The following terms may also be used to describe specific types of depression:
Bipolar disorder (previously known as manic-depression) is a serious illness and those affected may experience depression lasting weeks or months, alternating with bouts of elation or mania ('highs') of variable duration. For people with elation, who do not have the accompanying depressive episodes, it is referred to as bipolar disorder.
Those affected by the illness may have 'normal' mood for months or even years. The mood-swings of bipolar disorder should not be confused with the mood changes that we all experience from time to time.
They are much more intense and prolonged and can have a devastating effect on the individual and their relationships. Have a look at the video below by Dr. Diana Cody which looks at Bipolar Affective Disorder in more detail.
These are old terms based on the supposed causes of the illness which are now rarely used. Reactive or exogenous depression, meaning coming from external factors, was seen as a depression brought on by life events or circumstances.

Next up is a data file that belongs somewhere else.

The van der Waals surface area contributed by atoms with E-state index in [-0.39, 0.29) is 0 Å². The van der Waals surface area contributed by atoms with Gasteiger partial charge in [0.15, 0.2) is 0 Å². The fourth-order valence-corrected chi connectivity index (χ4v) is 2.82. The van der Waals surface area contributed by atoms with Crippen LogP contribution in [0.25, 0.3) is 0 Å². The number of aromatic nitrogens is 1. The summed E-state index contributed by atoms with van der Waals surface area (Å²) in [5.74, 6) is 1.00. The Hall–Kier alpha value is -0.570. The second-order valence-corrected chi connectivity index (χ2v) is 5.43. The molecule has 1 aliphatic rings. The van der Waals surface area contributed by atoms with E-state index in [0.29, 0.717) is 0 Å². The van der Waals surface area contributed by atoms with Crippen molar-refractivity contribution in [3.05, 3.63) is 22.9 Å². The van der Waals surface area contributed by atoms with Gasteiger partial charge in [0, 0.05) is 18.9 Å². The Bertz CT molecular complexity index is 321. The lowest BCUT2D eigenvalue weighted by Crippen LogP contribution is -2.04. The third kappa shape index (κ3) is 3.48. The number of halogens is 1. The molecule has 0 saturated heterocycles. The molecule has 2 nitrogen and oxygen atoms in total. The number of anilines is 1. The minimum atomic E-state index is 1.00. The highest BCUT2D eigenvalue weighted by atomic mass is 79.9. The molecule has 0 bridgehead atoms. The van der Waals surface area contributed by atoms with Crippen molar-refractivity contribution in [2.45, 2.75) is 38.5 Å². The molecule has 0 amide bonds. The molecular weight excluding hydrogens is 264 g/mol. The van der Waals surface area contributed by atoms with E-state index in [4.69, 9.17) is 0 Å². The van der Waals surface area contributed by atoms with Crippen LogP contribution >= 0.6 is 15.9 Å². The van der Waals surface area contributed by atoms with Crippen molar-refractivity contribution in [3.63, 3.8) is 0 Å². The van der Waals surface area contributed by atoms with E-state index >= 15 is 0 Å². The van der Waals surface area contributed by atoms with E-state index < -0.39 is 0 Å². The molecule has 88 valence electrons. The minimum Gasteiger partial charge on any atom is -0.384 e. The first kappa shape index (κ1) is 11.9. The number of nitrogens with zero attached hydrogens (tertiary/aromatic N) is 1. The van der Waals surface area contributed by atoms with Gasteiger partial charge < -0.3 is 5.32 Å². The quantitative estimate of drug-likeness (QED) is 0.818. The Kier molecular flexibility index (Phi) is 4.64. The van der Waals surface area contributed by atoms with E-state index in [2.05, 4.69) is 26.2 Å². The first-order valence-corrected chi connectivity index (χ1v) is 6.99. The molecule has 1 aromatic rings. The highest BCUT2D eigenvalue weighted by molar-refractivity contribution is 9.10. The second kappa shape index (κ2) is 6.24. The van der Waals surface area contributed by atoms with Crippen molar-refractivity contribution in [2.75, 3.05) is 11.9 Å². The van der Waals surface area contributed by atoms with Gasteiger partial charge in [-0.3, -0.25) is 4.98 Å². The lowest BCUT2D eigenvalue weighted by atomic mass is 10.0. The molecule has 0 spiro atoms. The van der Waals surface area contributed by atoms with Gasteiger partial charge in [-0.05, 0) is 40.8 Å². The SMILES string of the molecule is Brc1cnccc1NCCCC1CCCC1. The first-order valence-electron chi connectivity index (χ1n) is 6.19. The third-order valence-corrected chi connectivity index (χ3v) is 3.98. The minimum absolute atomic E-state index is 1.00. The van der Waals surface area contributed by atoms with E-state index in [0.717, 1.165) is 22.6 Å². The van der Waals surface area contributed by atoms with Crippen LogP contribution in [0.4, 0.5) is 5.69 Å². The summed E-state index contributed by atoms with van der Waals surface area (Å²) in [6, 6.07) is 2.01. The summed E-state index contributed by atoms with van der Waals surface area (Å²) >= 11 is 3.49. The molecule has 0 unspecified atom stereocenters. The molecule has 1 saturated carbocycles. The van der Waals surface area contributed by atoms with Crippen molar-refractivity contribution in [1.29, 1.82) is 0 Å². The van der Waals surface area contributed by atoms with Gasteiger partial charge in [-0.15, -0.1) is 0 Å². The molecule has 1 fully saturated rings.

Endogenous meaning coming from within or having no apparent external cause, was believed to have a strong genetic basis i.e. it was hereditary. However now it is generally acknowledged that all cases of the depression are to some degree partly reactive and partly endogenous.
The severity of the illness is seen as more important than the cause and so as stated above depression is generally classified as mild, moderate or severe and treated accordingly.